A distinct group of veterans came together to attempt breaking a world record with a mission: remember their fallen comrades and gather funds for Folds of Honor. The nine Americans were joined by a former Canadian service member. They had a precise schedule to strictly abide by to complete their skydiving mission. The fundraiser event was organized by Legacy Expeditions, an extreme expedition company founded by two former Navy Seals, Mike Sarraille and Andy Stumpf. Now that they've broken not one, but two world records, let's look at the extraordinary adventure.
Adventure on 7 Continents in less than 7 days
The team started their jumps in the freezing Antarctica on January 9, 2023 in Union Glacier Camp, followed by a jump in Santiago, Chile, to mark off South America. Then the team skydived in Miami, Florida (North America) and moved on to the beautiful city of Barcelona, Spain, to get Europe off their list. Next, a significant jump was made in Africa, jumping literally over the Pyramids in Egypt with a fantastic view and followed by Abu Dhabi, United Arab Emirates representing Asia. Finally, the conclusive jump was made in Perth, Australia, and the clock stopped at 150:06:46.60 hours or 6 days, 6 hours, and 6 minutes.
This set a new world record for the fastest time to skydive on seven continents. Additionally, a duo of the team, Nick Kush and passenger Jim Wigginton achieved a world record for the quickest time to tandem skydive on all seven continents – six days and seven hours. A vast improvement from the previous 6-month record held by Wigginton himself! Quite a feat for a veteran and a 73 year old. Even more remarkable to achieve such a world record with a noble goal!
Seven jumps – to remember a fallen hero and a commemorative jump to remember a special group of heroes
Each team member had the opportunity to select a fallen United States Armed forces member to dedicate each jump to a hero. The first jump was dedicated to Petty Officer 2nd Class Michael Monsoor, U.S. Navy SEAL, followed by:
- Santiago, Chile: Sergeant First Class David McDowell, U.S. Army Ranger;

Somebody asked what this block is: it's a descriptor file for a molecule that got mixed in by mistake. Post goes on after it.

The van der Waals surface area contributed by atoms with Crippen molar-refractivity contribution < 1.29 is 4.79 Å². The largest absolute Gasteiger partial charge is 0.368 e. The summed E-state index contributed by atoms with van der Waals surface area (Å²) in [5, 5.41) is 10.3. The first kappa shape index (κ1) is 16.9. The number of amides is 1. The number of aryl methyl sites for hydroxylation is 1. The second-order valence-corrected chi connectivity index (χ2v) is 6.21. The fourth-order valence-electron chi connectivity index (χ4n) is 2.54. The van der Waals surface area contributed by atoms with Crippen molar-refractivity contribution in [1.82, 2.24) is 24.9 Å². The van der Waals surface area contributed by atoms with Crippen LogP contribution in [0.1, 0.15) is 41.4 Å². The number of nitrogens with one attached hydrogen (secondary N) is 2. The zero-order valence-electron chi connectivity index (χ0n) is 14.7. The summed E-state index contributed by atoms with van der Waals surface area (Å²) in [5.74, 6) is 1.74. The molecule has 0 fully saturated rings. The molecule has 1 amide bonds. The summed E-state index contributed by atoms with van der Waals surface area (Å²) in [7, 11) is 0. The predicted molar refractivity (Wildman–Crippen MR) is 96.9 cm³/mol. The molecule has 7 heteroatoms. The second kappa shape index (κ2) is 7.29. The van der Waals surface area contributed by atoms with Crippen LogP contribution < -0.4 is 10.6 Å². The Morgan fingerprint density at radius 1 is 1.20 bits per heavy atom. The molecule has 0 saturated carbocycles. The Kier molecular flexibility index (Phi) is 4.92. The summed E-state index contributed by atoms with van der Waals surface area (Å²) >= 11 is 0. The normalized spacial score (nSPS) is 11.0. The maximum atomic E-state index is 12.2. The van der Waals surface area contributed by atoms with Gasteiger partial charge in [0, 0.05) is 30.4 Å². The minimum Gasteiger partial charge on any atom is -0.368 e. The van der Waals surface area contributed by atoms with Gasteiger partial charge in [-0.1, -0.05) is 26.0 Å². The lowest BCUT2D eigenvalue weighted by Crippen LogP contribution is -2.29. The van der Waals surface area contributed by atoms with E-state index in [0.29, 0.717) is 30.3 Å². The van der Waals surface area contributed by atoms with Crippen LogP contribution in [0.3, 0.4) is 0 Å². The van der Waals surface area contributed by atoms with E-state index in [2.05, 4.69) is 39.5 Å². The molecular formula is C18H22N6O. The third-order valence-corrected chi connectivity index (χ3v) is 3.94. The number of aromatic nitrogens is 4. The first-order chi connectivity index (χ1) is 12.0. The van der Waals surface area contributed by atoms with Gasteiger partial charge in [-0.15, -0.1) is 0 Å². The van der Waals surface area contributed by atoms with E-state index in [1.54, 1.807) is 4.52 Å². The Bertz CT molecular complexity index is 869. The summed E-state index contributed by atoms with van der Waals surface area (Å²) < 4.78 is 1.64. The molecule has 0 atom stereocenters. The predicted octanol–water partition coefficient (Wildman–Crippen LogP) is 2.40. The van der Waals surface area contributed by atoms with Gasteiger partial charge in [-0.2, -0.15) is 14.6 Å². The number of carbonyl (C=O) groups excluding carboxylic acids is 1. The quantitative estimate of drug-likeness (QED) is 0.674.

- Miami, Florida: Commander Robert Ramirez III, U.S. Navy SEAL;
- Barcelona, Spain: Aviation Ordnanceman Petty Officer Second Class Marc Lee;
- Giza, Egypt: Senior Chief David Hall, U.S. Navy SEAL;
- Abu Dhabi, UAE: Master Chief Petty Officer Louis Langlais, U.S. Navy SEAL;
- Perth, Australia: Sergeant Matthew Abatte, U.S. Marine Scout Sniper
The final commemorative jump, not part of the world record, was carried out in Tampa, Florida, in honor of the 13 service members fallen during the withdrawal from Afghanistan on August 21, 2021. The United States Special Operations Command home station was a fitting destination to culminate this unique expedition.
But if the feat looks easy, it wasn't. It took the team 100 hours of travel time (80.5 hours in the air), an astonishing 16 flights, and over 456 hours away from their families. The sleepless days and nights took their toll on the team, but they never thought about giving up. Andy Stumpf, the host of the Cleared Hot podcast and one of the expedition's team members, told Coffee or Die Magazine: "Everybody's very tired. So, the mood is probably more muted than most people would think. I think it'll take a few days – if not weeks – for it to settle in on what we were able to do."
Still, you can’t help but notice that these veterans love to live on the edge and the adrenaline is an ingredient they cannot live without.
Folds of Honor: Helping Gold Star families pursue education
The team set a goal to raise 7 million dollars towards funding 1,400 scholarships for Folds of Honor. This unique organization was established by retired U.S. Air Force Lt. Col. Dan Rooney after witnessing the fallen hero's impact on his family. He saw the 4-year-old son of Corporal Brock Bucklin waiting for his father's flag-covered casket on the tarmac of the Gerald. R. Ford Airport in Grand Rapids, Michigan.
Touched with mixed emotions of sorrow and pride, Dan Rooney dedicated his time and energy to establishing Folds of Honor. Since 2007, they have awarded over 44,000 thousand educational scholarships to the families of America's heroes. In addition, the Triple Seven expedition supported the cause by aiming for another $7 million. While they still have some ways to go, they have definitively raised awareness and made headlines, reminding everyone of the cost of freedom and the obligation to help the families of the fallen heroes.
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